More cell towers would help increase bandwidth, but carriers in the developing world often have thin margins, increasing competition and paltry capital budgets. In many countries, average revenue per user is declining as poorer people get onto the network. “If all of those people were to get online, it would be a horrible service,” says Ovum’s Bengaluru-based senior mobile analyst Neha Dharia. “The reason we can get online is be- cause only a few of us are online.”
This poses a problem for large internet firms such as Facebook, Twitter and Google that need to figure out how to serve the data-starved masses (with ads). Google’s Project Loon and Facebook’s Internet.org both include plans to beam free Wi-Fi over developing nations from high-altitude balloons or drones, but test fights are only recently ramping up, and it’ll likely be years before there’s any real-world impact.
A quick and dirty solution is setting up deals with carriers to build zero-rating systems, where internet companies cover the cost of accessing their sites. Facebook, Google and WhatsApp have pioneered the practice for years with stripped-down services like Facebook Zero (a text-only version with no photos), while Google has a data-sponsorship programme in the works to make Android apps more attractive, according to reports earlier this year.
The practice is controversial in principle, since apps that can pay their users’ data bill have an unfair advantage over smaller ones that can’t. End users can also get a distorted view of what the internet is. Around 11 percent of Indonesians who said they used Facebook Zero didn’t realise they were on the internet at all, according to a study commissioned by the website Quartz in early 2015. Indian campaign groups have attacked Facebook’s Internet.org app, which lets users browse a selection of sites for free, saying it misleads new smartphone users on the extent of the open web.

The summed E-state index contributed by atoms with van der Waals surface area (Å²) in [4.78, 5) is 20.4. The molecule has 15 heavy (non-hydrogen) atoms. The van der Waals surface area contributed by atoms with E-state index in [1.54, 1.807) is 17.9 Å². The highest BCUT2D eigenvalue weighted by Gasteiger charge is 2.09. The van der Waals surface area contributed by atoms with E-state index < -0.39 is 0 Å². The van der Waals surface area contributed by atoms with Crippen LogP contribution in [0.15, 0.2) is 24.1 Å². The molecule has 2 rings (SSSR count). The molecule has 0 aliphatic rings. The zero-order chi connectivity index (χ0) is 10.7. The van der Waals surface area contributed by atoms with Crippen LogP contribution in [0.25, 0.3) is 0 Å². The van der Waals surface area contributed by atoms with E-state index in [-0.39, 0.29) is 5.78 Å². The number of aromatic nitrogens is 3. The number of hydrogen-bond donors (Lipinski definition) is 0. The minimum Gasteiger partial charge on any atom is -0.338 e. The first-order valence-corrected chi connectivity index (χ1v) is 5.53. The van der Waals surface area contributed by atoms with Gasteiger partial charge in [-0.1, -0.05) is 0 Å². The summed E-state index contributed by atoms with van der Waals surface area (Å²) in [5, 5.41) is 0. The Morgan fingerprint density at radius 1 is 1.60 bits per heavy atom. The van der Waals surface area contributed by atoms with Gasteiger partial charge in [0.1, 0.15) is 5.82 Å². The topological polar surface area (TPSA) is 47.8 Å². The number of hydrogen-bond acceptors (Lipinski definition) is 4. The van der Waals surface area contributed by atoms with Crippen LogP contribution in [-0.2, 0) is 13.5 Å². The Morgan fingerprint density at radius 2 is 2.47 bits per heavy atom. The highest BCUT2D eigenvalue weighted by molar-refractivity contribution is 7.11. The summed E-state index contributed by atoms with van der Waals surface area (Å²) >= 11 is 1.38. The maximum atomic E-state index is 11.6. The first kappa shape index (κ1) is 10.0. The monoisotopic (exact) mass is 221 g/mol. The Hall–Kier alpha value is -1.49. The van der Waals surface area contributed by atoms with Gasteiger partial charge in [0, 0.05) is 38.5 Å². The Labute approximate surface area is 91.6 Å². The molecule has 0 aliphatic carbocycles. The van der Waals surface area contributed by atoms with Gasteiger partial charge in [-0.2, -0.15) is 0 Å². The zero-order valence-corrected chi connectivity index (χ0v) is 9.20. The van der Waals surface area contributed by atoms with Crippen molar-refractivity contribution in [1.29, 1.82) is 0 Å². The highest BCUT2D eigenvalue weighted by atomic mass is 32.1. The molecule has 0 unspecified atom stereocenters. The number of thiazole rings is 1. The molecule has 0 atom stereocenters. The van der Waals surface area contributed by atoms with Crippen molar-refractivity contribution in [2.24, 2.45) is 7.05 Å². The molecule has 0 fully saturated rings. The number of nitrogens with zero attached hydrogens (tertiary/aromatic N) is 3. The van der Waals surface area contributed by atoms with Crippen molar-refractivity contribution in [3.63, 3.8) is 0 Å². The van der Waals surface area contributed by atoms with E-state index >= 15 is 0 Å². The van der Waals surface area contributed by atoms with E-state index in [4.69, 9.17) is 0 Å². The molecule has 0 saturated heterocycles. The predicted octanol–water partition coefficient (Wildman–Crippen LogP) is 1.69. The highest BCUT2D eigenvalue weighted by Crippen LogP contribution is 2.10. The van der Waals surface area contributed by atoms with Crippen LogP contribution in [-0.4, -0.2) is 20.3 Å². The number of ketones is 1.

Jana claims it sidesteps these infringements on net neutrality because once mCent’s users have tried a sponsored app, they can access any website, watch any video or install any app they like. “We give them at least double the data used [for the free download],” says Eagle.
Jana’s rapid growth should give Google, Facebook and carriers confidence in their zero-rating systems, controversies aside. “Sponsored data is absolutely one of the tools that operators in emerging markets need to drive up data consumption,” says Strategy Analytics analyst Phil Kendall.
Jana got its start in 2009 after Eagle completed a stint as a Fulbright professor at the University of Nairobi while still a member of the faculty at MIT’s Media Lab. In his research, Eagle got access to the back-end billing systems and data for operators in eastern Africa, flying to cities like Kigali, Rwanda, to poke around the wires and cables of underground data centres.
During a trip to the coast of rural Kenya, Eagle found himself working out of a hospital where, to his surprise, a nurse approached ask- ing if he’d give blood to help with an emergency transfusion. Over the next few months, he was asked several more times to give blood. “Out of my own self-interest I looked at why we kept running out of blood,” he says. The problem was latency. The delivery guy came around only once every two weeks to bring new blood and report back on supply levels.